Issue 06 December 2019

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Size Doesn't Matter

Big bores were always a special niche but what of small bores? They remain desirable.

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Auctions & Markets|January 2018

I remember one morning sometime in 2009, when the e-mail, from Germany, offering me a Greener double eight bore boxlock arrived. A friend had found it locally and wanted to know if I had a market for it. He could pick it up for £3,500 and said he’d get it for me if I wanted it.

A week later, it arrived and I unpacked it and stripped the gun, taking off the worst of the accumulated dirt and grease but not messing with the original finish where at all possible. It was a good one, originally sold from Greener’s Paris outlet and un-molested during the last century of its life. A ‘sleeper’ as we say. I knew exactly where it would go.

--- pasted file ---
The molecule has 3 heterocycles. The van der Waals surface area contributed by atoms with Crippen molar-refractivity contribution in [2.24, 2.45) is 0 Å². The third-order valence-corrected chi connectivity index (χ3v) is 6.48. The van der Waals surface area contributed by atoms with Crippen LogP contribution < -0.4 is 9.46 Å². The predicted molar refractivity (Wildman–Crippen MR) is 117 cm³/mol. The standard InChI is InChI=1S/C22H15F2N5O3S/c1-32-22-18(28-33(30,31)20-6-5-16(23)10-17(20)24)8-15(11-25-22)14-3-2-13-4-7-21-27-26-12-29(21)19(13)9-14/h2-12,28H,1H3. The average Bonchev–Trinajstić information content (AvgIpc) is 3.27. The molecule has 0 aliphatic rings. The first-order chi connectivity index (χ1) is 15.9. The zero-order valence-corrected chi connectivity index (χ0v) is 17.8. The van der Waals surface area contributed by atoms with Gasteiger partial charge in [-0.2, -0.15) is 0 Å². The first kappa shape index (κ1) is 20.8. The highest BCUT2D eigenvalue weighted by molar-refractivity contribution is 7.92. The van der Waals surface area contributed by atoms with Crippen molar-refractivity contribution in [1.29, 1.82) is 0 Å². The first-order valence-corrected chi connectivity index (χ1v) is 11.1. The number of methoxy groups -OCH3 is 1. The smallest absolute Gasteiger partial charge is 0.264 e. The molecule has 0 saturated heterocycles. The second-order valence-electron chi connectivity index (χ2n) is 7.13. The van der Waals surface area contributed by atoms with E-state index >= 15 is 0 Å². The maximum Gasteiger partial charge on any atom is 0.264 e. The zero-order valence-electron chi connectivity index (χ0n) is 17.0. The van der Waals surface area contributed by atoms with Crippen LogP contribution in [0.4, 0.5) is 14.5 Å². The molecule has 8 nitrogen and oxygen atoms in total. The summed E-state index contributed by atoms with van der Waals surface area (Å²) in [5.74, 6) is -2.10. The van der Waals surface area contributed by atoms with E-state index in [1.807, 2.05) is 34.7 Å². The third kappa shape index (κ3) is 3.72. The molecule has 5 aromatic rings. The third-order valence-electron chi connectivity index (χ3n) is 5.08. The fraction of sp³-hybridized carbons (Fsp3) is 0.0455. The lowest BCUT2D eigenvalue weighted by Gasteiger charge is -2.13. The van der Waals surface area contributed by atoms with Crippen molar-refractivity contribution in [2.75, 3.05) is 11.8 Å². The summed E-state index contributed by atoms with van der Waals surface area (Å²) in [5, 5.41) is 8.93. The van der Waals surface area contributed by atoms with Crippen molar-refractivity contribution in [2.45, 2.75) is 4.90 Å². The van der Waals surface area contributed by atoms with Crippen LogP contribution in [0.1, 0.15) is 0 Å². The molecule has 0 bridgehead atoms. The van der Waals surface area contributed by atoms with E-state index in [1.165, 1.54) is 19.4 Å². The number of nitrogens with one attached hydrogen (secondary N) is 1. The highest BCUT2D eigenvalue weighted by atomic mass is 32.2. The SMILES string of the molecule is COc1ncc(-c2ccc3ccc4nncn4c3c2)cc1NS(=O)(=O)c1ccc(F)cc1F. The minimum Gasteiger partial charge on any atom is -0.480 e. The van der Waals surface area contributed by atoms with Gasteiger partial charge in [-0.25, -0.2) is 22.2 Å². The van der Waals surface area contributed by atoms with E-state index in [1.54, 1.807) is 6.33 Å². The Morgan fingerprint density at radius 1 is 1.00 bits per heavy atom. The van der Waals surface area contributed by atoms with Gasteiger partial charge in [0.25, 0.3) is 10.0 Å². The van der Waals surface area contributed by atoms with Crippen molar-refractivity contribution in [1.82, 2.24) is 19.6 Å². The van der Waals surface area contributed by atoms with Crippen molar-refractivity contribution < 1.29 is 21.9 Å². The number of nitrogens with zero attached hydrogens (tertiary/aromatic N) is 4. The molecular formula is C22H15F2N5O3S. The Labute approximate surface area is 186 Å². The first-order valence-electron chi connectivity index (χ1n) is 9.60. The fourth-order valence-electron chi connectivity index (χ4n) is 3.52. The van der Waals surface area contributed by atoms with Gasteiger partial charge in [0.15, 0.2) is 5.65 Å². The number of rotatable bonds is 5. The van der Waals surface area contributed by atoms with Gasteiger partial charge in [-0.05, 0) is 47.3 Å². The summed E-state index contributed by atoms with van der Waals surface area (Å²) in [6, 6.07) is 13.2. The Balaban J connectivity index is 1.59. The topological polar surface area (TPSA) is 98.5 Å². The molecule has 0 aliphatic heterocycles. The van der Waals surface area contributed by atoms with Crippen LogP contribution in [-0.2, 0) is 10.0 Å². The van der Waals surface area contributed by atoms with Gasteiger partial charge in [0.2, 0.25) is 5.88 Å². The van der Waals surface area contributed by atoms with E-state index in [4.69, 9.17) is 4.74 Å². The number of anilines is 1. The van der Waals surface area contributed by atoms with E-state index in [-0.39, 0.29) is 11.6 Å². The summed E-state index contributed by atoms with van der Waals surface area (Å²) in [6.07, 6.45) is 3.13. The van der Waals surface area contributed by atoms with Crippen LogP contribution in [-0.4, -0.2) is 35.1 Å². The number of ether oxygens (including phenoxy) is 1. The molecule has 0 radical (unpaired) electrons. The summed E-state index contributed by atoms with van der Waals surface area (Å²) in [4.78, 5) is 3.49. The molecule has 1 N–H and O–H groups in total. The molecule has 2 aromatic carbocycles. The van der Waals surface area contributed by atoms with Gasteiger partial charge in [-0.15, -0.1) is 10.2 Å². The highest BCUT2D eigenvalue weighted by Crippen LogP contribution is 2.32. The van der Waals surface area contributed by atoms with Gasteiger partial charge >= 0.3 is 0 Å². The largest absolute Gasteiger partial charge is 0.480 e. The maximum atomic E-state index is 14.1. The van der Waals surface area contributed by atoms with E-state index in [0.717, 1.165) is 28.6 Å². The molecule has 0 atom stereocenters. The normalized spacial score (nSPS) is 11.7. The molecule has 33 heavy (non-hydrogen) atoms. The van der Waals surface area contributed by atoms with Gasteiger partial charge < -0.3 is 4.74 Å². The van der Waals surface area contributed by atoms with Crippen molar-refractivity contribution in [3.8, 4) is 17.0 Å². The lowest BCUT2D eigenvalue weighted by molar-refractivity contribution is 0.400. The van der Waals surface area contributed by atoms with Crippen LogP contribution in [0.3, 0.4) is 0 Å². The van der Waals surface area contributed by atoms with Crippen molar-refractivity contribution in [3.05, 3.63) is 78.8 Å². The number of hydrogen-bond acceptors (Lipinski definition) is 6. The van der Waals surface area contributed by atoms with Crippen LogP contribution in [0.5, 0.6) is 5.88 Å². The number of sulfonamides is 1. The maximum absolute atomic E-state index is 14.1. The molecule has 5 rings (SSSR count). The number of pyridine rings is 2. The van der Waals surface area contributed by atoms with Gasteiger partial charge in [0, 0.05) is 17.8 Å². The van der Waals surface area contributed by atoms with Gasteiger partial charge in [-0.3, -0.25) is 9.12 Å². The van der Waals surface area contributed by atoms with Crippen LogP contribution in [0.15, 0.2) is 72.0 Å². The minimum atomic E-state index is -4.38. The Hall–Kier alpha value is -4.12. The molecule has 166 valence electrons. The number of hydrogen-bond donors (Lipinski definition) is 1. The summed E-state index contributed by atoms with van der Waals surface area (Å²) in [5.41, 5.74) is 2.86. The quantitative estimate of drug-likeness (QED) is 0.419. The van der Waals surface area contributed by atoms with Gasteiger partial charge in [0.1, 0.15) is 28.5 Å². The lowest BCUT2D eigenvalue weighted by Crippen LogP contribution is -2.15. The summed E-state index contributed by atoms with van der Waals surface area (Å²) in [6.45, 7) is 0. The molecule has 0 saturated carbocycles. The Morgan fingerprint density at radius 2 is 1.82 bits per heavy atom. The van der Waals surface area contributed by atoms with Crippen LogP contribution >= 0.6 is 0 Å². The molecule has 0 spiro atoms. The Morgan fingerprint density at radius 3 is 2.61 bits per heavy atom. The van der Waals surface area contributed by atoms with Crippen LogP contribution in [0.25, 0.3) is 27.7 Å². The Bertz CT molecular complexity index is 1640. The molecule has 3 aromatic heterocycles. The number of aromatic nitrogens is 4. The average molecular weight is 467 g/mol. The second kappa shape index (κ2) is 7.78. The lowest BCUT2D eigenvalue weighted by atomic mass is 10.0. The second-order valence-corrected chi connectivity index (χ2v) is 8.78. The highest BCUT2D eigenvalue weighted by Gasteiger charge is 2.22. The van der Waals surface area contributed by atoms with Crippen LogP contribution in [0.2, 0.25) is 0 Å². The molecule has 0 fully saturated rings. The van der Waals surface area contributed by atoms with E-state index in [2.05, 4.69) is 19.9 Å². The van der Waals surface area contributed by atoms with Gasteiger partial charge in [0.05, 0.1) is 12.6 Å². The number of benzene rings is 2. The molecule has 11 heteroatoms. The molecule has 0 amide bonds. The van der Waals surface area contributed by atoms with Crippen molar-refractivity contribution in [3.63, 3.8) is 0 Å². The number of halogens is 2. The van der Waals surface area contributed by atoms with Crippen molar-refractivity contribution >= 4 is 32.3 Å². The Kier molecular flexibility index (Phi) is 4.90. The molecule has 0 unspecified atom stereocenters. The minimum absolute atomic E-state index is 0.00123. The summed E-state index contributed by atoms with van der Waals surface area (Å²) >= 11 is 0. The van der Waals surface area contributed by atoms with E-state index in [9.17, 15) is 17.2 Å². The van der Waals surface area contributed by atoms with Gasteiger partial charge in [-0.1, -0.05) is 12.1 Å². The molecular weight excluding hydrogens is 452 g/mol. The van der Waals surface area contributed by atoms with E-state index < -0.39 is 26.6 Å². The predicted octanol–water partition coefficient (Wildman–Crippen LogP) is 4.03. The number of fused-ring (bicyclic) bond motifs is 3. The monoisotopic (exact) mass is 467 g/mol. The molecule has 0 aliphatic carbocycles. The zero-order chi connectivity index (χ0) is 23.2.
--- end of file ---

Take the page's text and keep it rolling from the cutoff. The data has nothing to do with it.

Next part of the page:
A quick phone call, a few posted images by e-mail, an agreed sum of £9,000 and, two days later, the gun was delivered, the cheque banked and everyone was happy. Those were the days when anything good and big made strong money. The market was inflated and double four and eight bores were flying off the shelf.

Many in the trade have observed that the bubble burst shortly afterwards. However, another Greener Facile Princeps double eight-bore sold at Holt’s in 2014 for £10,000, plus commission, and a Tolley boxlock double-eight sold in 2011 for £8,000. The market has not nose-dived but a lot of the more ordinary big guns are not trading for what they once did. I do think, though, that some of the pessimism in the trade about prices is anecdotal and not entirely accurate.

Single eight-bores a can be had for £1,000 - £2,000. I was offered a Purdey double eight hammer gun recently for well under ten thousand pounds and a Holland & Holland single 4-bore for around half that. In today’s market, the big bores still sell but they have to be very original and clean to make strong money.